A FEW years ago I would use two examples to describe my dad’s failure with me: he didn’t teach me to kick a football and he didn’t teach me to shave.
Growing up in country Victoria Australian Rules Football mattered. The social life of a small town revolved around its club and the ‘cool’ guys at school played. I don’t remember having a football at home until my sister decided she wanted one when I was probably nine. I must have learnt something from my dad then, but not how to kick properly. You, dear reader, may not understand the importance of kicking properly. At family gatherings and school it was not uncommon for someone to suggest a bit of the dreaded ‘kick-to-kick’. In the end I could do a retarded kind of kick on the few occasions I accidently ended up with the ball.
On Sunday afternoon I planned to have a kick of a soccer ball with a teenager from church. As we headed out to the small town footy oval I discovered unpleasantly that he was bringing a footy as well. When I ended up with the ball in my hands I said something like, ‘I can’t kick properly. Can you tell me what I do wrong?’ and then he spent the next half an hour or so teaching me. It was great and I discovered a few issues with my technique. In the next few days I plan to practice a bit more. I guess I see being able to kick a footy as an important masculine attribute.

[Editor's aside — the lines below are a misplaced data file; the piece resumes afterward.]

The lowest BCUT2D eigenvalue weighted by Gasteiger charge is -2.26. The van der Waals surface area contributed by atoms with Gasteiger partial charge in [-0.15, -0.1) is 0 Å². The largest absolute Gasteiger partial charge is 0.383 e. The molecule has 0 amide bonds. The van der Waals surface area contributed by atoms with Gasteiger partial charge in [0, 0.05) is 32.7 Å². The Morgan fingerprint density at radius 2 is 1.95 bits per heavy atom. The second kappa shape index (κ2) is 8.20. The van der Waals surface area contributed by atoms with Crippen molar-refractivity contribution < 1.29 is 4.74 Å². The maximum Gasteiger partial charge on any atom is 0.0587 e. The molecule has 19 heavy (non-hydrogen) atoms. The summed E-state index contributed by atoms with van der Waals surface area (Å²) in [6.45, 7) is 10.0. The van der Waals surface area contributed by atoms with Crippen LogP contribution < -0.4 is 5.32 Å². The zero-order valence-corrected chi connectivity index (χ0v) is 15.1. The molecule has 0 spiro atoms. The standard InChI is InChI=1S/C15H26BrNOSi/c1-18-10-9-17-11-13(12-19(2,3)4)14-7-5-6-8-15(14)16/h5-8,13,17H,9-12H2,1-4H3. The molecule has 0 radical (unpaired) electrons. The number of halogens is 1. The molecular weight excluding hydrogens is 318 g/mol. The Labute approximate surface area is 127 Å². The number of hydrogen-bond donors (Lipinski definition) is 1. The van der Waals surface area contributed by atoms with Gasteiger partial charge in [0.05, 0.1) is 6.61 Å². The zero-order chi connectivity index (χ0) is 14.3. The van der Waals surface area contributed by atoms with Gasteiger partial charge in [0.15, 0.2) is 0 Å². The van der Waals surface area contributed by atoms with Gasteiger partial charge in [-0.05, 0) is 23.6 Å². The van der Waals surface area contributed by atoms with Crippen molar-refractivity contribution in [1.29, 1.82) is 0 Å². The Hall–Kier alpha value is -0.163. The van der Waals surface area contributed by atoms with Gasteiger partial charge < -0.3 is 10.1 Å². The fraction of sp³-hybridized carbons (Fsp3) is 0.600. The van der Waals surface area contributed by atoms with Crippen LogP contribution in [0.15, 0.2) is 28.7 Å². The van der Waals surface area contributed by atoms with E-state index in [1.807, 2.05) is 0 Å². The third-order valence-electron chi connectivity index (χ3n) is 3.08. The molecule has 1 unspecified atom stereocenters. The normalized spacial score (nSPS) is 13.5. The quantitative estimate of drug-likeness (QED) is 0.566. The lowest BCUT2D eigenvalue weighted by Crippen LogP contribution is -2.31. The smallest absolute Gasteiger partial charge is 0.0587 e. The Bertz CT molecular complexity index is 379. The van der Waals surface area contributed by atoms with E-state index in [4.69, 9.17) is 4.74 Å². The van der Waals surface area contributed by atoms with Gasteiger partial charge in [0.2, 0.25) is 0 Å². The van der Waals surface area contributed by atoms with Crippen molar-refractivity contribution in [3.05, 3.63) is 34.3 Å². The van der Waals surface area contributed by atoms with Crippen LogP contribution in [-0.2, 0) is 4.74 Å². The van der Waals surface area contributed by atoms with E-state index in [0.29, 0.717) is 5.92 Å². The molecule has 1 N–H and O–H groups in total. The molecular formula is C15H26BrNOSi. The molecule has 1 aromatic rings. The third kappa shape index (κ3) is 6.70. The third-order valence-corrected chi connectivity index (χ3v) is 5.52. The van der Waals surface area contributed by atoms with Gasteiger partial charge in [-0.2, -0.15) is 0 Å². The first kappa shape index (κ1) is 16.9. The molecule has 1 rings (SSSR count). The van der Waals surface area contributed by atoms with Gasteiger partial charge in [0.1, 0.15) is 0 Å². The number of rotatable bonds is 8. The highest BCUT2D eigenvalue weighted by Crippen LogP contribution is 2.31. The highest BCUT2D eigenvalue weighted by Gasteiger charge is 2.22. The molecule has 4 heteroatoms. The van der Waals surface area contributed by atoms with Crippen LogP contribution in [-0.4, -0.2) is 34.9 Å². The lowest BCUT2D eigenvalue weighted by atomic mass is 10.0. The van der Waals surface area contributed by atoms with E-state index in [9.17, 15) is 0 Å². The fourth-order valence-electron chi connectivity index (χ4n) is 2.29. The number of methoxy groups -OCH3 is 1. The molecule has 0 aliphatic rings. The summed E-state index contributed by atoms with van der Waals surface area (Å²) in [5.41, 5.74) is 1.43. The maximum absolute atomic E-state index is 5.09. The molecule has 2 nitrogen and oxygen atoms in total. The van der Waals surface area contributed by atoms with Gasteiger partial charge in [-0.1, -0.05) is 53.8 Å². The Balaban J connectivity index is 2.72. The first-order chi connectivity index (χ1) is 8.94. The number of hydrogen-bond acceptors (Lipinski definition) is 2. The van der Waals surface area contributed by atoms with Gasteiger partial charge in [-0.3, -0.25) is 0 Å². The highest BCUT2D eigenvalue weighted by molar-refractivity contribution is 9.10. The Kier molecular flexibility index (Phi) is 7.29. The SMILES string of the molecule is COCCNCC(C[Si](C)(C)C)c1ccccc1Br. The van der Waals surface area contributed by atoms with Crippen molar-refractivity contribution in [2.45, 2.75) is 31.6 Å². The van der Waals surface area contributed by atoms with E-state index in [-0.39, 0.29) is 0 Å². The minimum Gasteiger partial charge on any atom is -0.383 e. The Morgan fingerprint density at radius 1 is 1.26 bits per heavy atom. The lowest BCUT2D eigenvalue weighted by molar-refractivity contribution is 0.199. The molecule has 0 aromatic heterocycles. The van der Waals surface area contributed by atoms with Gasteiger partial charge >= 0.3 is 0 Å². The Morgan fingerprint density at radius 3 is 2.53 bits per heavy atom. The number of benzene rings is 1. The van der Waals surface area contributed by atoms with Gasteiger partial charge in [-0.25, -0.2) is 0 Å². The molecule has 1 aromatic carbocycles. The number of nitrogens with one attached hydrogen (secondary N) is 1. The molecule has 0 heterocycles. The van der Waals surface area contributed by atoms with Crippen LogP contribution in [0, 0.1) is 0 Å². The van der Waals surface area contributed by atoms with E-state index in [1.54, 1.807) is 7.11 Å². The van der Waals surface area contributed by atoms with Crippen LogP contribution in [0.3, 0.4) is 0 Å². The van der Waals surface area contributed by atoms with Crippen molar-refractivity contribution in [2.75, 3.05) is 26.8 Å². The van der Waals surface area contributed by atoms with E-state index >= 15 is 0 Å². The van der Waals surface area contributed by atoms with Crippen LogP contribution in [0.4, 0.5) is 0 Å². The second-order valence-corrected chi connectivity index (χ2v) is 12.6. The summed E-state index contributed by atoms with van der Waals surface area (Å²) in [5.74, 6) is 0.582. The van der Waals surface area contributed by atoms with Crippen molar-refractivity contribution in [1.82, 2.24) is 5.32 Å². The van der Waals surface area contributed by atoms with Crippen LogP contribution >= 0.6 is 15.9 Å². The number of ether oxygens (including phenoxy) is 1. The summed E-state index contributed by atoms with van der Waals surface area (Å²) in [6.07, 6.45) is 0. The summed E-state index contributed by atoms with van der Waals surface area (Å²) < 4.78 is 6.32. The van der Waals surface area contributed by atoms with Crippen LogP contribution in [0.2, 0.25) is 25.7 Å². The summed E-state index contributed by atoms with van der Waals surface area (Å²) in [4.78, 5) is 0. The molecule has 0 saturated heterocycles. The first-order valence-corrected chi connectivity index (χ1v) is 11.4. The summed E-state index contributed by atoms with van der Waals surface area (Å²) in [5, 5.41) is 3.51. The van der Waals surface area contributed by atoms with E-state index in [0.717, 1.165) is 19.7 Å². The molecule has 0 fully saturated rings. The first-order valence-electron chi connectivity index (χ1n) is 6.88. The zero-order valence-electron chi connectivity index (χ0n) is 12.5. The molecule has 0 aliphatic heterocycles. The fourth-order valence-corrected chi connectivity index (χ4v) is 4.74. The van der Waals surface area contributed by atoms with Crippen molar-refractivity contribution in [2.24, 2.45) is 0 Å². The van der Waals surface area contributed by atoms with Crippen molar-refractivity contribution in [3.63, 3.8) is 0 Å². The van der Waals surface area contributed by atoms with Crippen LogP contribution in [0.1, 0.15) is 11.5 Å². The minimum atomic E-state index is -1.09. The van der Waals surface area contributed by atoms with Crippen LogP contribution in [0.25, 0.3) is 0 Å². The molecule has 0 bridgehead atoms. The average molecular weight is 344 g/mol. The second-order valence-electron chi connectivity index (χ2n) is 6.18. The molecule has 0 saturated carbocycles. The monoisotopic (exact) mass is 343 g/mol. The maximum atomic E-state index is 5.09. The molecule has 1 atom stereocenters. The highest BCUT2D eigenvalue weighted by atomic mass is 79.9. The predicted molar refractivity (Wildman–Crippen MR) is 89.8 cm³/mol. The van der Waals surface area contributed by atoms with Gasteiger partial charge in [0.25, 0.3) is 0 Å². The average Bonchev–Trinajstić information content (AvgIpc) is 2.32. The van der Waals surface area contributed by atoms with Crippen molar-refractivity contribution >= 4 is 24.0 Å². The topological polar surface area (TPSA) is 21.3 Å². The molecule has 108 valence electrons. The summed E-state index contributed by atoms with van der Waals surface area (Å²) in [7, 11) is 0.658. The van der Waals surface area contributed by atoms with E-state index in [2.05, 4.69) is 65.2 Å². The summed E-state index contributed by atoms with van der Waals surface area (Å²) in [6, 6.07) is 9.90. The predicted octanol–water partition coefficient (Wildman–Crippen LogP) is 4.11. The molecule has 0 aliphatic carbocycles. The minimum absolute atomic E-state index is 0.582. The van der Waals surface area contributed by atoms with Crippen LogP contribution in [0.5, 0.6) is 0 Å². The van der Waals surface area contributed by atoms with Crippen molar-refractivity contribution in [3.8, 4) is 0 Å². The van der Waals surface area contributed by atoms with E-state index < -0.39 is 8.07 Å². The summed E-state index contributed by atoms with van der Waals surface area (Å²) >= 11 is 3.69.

Now to shaving…I was the kid who started growing thick black hairs between my lips and nose about age 11. Rather than be delighted a sign of my maleness had arrived early I resented it. Every few days after school I would stealthily borrow my mother’s small silver nursing scissors and cut off any early signs of a moustache in front of the bathroom mirror. If a family member happened to walk by I’d pretend I was doing something else while I hid the scissors. This went on for a couple of years until someone, mum probably, noticed I needed a shaver and purchased one.
So I started shaving with my electric shaver. (I think I’m now on my fourth). And never did my dad give me a shaving lesson. Part of my desire for one is no doubt a romantic notion a father should teach his son to shave. The truth is I could shave okay, so there was no need for a hair removal lesson. I use the word ‘okay’ loosely, because even today I frequently miss spots. Once every few weeks I would get to work and discover a patch of little black hairs I’d missed that morning. Last year a man I admired at work ‘revealed’ that his dad didn’t teach him to shave during a discussion on what the modern man isn’t taught. I was like, ‘wow, even some cool guys had to teach themselves to shave’.
I began this post with a mention of my father. In some ways these two issues show that he isn’t someone who will initiate a course of action. He waits for circumstances or someone else to ask, or force, him to act. I’ve probably picked up a tendency to do the same thing and it’s something I need to be aware of and prevent.
The next morning I spoke out some further thoughts on my father and me: